A new fine art course in Swift Current provided a unique hands-on opportunity for participants to learn more about bronze casting.
The Art Gallery of Swift Current (AGSC) hosted the class for the first time during 2020 and due to the significant level of interest it is planning to present it again.
The course instructors were AGSC Curator Heather Benning and Phillip Tremblay of Julienne Atelier foundry in Pense.
“I have a list of people from across Saskatchewan who would like to take this class,” Benning said. “Phil and I enjoy working together, and so we’re talking about doing different types of workshops where it will be accessible to our local community and then people who want to travel from away to come and take the class.”
Each participant in the bronze casting class created a bronze sculpture from concept to completion. She noted the AGSC actually offered the only bronze class then available in the province.
“It’s unique for Swift Current, because there’s not a lot of bronze casting done in Saskatchewan in general,” she said.
The AGSC is able to offer this class, because it is using a section of the Dickson Community Centre (the former St. Patrick Elementary School) as studio space for art classes and workshops.
“We’re really lucky that we have classrooms in the Dickson Community Centre and that we can offer classes like this,” she said. “A lot of smaller community galleries of our size will have classroom spaces, but not quite as much as what we have here, and it’s fantastic that we have the space to be able to bring in these types of workshops.”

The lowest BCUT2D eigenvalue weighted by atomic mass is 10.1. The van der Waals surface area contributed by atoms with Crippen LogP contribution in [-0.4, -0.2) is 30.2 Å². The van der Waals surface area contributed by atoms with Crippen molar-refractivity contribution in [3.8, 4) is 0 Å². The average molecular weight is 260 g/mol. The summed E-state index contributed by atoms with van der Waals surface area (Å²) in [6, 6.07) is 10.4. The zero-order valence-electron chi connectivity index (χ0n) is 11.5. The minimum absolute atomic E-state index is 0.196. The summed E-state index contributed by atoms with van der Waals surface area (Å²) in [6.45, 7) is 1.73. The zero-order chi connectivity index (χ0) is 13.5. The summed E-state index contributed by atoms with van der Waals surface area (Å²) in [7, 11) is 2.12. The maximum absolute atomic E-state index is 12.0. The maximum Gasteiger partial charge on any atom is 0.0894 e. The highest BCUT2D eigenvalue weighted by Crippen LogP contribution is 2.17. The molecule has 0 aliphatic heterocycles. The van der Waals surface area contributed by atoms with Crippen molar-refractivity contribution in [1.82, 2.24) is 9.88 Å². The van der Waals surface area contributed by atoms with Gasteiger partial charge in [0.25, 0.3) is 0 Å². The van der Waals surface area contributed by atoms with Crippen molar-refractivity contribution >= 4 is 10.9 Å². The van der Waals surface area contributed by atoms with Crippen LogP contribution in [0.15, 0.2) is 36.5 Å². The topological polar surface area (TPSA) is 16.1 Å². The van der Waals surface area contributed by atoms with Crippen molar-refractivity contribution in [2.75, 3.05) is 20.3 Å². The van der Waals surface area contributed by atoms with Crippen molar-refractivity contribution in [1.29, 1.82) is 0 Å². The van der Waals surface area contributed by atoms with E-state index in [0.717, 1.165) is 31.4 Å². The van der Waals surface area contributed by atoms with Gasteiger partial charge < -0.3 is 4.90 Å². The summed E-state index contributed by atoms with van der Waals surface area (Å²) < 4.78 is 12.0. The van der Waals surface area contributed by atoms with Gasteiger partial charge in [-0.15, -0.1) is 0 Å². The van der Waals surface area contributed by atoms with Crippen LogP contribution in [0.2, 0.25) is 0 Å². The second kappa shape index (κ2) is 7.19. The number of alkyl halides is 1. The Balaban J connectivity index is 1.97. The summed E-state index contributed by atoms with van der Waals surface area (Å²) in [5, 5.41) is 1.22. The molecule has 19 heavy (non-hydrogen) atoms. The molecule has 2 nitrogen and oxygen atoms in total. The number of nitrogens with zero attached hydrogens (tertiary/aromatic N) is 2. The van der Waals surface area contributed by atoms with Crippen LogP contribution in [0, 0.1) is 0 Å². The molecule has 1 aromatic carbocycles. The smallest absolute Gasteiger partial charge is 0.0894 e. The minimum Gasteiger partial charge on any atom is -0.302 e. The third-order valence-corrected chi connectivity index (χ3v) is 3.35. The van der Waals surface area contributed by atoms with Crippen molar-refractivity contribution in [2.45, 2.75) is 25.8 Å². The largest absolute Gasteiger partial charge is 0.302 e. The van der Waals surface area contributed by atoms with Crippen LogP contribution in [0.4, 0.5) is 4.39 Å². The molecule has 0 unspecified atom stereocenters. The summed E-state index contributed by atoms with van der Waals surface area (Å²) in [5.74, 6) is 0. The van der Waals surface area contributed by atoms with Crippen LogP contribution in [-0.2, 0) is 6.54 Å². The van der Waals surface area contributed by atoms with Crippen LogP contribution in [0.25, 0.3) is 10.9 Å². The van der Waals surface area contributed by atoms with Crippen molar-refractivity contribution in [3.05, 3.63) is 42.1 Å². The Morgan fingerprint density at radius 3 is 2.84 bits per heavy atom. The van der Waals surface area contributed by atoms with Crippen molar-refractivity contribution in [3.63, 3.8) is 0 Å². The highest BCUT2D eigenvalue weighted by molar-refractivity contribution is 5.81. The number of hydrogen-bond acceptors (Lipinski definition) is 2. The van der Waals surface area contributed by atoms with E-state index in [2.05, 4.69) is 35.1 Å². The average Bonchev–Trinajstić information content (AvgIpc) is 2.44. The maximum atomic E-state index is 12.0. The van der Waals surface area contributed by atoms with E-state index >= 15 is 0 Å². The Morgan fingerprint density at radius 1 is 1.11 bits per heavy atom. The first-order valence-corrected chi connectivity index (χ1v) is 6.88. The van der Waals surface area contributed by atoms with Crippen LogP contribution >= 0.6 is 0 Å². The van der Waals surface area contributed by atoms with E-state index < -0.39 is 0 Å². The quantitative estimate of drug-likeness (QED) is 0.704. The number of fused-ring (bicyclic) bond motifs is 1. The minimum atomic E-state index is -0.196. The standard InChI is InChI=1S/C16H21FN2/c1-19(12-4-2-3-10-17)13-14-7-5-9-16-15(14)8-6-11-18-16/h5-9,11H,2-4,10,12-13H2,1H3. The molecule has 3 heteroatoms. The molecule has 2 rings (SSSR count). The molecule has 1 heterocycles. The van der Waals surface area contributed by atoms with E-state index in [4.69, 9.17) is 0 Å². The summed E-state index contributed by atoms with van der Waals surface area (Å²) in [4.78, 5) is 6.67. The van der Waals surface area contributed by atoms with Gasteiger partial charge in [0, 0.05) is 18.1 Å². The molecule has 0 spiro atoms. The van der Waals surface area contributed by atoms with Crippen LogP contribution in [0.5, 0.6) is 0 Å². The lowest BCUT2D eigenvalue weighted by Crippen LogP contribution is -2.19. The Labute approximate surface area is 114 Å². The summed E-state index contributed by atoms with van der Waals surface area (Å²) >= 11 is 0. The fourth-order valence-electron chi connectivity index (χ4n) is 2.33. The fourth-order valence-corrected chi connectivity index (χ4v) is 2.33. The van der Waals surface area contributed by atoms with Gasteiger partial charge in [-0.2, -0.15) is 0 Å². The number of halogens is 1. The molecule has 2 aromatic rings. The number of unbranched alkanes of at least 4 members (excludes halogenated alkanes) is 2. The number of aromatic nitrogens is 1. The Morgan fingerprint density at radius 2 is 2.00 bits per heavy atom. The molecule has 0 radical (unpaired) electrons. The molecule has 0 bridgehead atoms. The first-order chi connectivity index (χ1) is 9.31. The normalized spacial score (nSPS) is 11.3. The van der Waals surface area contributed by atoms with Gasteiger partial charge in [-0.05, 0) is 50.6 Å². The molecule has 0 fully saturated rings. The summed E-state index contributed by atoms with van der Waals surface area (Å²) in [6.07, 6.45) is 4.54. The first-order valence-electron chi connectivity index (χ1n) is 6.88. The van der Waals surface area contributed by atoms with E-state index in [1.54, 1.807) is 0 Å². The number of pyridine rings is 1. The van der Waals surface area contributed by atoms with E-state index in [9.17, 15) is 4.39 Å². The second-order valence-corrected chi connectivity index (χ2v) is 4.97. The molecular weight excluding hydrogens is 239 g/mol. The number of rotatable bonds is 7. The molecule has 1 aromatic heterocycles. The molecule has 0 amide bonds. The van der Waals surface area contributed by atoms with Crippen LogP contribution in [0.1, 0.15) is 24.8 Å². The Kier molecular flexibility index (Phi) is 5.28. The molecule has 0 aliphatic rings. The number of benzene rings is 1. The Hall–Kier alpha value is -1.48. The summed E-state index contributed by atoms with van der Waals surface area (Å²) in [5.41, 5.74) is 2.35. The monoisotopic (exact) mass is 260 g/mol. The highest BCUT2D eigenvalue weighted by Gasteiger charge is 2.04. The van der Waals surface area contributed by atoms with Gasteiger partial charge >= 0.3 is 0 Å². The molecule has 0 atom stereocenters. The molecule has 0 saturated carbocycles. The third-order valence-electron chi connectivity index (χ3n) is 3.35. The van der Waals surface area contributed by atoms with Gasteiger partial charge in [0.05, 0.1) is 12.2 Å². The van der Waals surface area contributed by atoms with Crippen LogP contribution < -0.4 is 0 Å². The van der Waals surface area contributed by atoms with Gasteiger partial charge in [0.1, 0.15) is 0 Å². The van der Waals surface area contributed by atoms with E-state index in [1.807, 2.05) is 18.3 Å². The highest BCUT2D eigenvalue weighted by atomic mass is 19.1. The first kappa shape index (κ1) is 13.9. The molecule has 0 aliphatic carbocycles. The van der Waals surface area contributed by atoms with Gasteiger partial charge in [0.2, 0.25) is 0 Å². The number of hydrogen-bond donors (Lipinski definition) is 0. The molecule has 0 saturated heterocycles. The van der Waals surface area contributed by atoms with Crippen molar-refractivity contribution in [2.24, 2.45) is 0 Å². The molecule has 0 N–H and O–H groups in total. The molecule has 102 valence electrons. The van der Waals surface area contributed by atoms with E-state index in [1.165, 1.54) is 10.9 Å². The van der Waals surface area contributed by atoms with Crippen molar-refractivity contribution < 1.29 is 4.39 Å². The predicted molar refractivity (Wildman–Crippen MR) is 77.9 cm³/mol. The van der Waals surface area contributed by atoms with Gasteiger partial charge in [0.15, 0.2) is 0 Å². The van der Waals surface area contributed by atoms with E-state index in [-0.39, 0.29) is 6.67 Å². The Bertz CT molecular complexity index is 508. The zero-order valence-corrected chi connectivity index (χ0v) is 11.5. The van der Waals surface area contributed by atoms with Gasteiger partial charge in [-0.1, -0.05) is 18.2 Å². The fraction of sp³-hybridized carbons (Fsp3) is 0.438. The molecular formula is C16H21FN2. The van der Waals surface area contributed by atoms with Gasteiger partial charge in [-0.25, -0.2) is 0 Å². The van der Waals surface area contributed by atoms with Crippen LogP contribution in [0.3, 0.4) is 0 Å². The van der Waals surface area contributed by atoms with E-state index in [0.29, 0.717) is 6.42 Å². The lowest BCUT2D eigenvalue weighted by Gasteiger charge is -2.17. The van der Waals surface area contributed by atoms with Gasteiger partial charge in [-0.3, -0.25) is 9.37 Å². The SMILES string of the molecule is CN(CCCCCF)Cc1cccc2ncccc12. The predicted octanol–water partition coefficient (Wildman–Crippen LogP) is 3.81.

The bronze casting class was originally scheduled to take place on Saturdays over a two-month period from May to March 2020, but it was interrupted by the COVID-19 pandemic, when the AGSC was closed to the public from mid-March to mid-August.
“We did literally two classes and then the shutdown happened,” she recalled. “So a lot of the students got to take home their oil clay and then work on it throughout the lockdown and that whole isolation period. â€¦ Then once the gallery got running again and everything started coming back to existence, we decided to redo the class and get it going again.”
There were nine students in this bronze casting class that started again in October. They learned about oil clay modelling, silicone mould-making with acrylic hard-shell mother mould, lost-wax casting using ceramic shell, bronze pouring, patinas, and resin casting.
“It’s much more involved than a regular sculpting class, and that’s because we’re making the original sculpture out of an oil-based clay that doesn’t dry,” Benning said. “Then we make a silicon mould and then a puzzle piece mother mould that goes over top of it. So even just the mould making is more advanced that what will happen in many sculpting classes.”
There are a few more steps that must be completed before each bronze sculpture is completed at the foundry.
“A wax will be made of the original sculpture that was made inside that mould, and then after that process is done another mould is made, which is called a ceramic shell mould,” she explained. “That happens at the foundry, and then from there the wax gets burned out of the ceramic shell mould and the bronze gets poured in. So it’s a very full-on, developed process that we have to follow and we have to start with a quality sculpture and then the next, most important part is really good quality moulds.”
The completion of the bronze sculptures during a visit to the Julienne Atelier foundry, which is one of Canada’s premier foundries, is another unique aspect of the class. Students were originally going to visit the foundry as a group, but due to COVID-19 restrictions it was changed to individual appointments.
The foundry was started in 1985 by renowned Saskatchewan artist and sculptor Joe Fafard, who passed away in 2019. It is now managed by Tremblay, who is a nephew of Fafard.